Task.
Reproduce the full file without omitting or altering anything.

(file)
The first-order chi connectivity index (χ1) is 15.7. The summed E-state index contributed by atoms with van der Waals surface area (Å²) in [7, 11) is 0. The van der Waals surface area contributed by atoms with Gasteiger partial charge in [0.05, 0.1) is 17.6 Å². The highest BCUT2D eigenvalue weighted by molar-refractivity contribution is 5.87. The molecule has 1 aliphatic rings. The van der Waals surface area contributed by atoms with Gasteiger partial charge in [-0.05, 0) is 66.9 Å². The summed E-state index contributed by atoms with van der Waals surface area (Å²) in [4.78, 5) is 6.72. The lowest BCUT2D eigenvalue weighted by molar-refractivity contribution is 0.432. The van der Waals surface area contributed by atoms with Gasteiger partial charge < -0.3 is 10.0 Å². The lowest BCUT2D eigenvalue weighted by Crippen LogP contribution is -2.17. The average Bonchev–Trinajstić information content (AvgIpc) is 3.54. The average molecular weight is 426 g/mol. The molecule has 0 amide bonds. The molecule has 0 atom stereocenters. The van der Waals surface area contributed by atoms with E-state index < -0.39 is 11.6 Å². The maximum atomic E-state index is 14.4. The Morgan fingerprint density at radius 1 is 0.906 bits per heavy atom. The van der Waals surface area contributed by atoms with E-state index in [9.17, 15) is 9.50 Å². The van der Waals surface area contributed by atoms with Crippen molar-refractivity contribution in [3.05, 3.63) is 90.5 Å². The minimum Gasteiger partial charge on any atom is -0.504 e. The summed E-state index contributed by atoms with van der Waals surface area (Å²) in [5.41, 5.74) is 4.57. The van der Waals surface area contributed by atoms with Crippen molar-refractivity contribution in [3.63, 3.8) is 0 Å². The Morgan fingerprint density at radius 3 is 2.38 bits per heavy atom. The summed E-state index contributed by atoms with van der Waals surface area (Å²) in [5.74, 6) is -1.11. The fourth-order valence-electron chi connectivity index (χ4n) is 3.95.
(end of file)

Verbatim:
The first-order chi connectivity index (χ1) is 15.7. The summed E-state index contributed by atoms with van der Waals surface area (Å²) in [7, 11) is 0. The van der Waals surface area contributed by atoms with Gasteiger partial charge in [0.05, 0.1) is 17.6 Å². The highest BCUT2D eigenvalue weighted by molar-refractivity contribution is 5.87. The molecule has 1 aliphatic rings. The van der Waals surface area contributed by atoms with Gasteiger partial charge in [-0.05, 0) is 66.9 Å². The summed E-state index contributed by atoms with van der Waals surface area (Å²) in [4.78, 5) is 6.72. The lowest BCUT2D eigenvalue weighted by molar-refractivity contribution is 0.432. The van der Waals surface area contributed by atoms with Gasteiger partial charge < -0.3 is 10.0 Å². The lowest BCUT2D eigenvalue weighted by Crippen LogP contribution is -2.17. The average Bonchev–Trinajstić information content (AvgIpc) is 3.54. The average molecular weight is 426 g/mol. The molecule has 0 amide bonds. The molecule has 0 atom stereocenters. The van der Waals surface area contributed by atoms with E-state index < -0.39 is 11.6 Å². The maximum atomic E-state index is 14.4. The Morgan fingerprint density at radius 1 is 0.906 bits per heavy atom. The van der Waals surface area contributed by atoms with E-state index in [9.17, 15) is 9.50 Å². The van der Waals surface area contributed by atoms with Crippen molar-refractivity contribution in [3.05, 3.63) is 90.5 Å². The minimum Gasteiger partial charge on any atom is -0.504 e. The summed E-state index contributed by atoms with van der Waals surface area (Å²) in [5.41, 5.74) is 4.57. The van der Waals surface area contributed by atoms with Crippen molar-refractivity contribution in [3.63, 3.8) is 0 Å². The Morgan fingerprint density at radius 3 is 2.38 bits per heavy atom. The summed E-state index contributed by atoms with van der Waals surface area (Å²) in [5.74, 6) is -1.11. The fourth-order valence-electron chi connectivity index (χ4n) is 3.95.